NASA is looking for innovative ideas to use in situ (in place) Martian resources to help establish a human presence on the Mars. The In Situ Resource Utilization Challenge offers the public an opportunity to submit designs for structures on Mars that would use existing material. The agency plans to award $10,000 to the first-place winner, with $2,500 each for two second-place submissions. The challenge was announced today at an event honoring the five-year anniversary of the government-wide platform Challenge.gov.
The Lunar and Planetary Institute invites undergraduates with at least 50 semester hours of credit to experience cutting-edge research in the lunar and planetary sciences. As a Summer Intern, you will work one-on-one with a scientist at the LPI or at the NASA Johnson Space Center on a research project of current interest in lunar and planetary science. Application deadline is January 8. Find out more online.
The October 2015 edition of the Mars Exploration Science Monthly Newsletter is now available online.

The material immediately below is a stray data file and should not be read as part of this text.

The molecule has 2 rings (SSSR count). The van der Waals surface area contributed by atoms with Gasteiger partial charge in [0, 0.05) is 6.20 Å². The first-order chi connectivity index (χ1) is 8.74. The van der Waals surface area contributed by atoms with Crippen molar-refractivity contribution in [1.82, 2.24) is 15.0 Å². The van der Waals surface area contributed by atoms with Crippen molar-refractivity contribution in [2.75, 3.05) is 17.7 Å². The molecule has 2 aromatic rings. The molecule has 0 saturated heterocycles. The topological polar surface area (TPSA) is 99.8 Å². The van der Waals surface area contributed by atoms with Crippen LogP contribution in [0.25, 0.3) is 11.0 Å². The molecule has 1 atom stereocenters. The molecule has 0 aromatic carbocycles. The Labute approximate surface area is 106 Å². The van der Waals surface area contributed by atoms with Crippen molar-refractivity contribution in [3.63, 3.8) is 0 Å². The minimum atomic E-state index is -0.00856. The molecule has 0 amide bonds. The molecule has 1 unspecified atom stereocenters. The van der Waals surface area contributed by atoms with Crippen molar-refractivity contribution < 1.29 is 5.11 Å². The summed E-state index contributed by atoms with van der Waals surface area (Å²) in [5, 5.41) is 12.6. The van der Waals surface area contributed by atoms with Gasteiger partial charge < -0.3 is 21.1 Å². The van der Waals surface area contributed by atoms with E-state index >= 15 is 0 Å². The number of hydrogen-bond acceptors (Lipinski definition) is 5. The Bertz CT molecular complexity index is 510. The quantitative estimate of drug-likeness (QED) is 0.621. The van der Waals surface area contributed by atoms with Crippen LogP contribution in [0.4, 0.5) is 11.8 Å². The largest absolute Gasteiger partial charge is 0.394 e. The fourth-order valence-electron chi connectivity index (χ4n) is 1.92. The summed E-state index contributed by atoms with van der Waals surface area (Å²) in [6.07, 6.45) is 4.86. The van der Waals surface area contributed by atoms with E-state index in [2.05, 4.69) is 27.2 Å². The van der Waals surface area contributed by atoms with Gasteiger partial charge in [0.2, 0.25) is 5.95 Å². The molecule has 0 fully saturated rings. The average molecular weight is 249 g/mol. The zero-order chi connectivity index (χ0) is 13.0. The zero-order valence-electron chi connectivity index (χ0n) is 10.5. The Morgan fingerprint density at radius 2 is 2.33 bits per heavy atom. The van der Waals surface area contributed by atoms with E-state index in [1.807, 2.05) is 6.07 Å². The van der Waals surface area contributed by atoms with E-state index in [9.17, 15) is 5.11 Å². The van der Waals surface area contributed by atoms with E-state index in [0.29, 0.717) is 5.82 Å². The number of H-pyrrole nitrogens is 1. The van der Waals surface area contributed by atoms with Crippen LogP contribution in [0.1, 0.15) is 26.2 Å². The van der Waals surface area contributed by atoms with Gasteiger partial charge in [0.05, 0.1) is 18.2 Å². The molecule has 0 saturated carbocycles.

An interview with Cellular and Molecular Neuroscientist Dr. Jancy McPhee, Director of Humans in Space Art (HISA), appears online at the Carbon Culture Review website. She discusses this program that bridges the gap between space exploration and the arts.
The latest issue of the Lunar and Planetary Information Bulletin is now available online. The cover story is “Pluto: Up Close and Personal.” Science editor Paul Schenk shares his personal experience during the recent New Horizons encounter with Pluto.
Did you miss the September Cosmic Explorations Speaker Series presentation by Paul Schenk? A video of the lecture is now available online for viewing.
Highlights from the September 28 briefing with NASA officials discussing the strongest evidence yet that liquid water flows intermittently on present-day Mars is available online.
Find out the latest about the 47th Lunar and Planetary Science Conference scheduled for March 21 – 25, 2016 in The Woodlands, Texas. Keep track of important dates, check out accommodation options, and more.
Here’s a nice visualization of the dwarf planet Pluto including size, composition, distance from the Sun and the size/orbits of its moons. (Credit: Space Facts, http://space-facts.com/pluto-information-infographic/)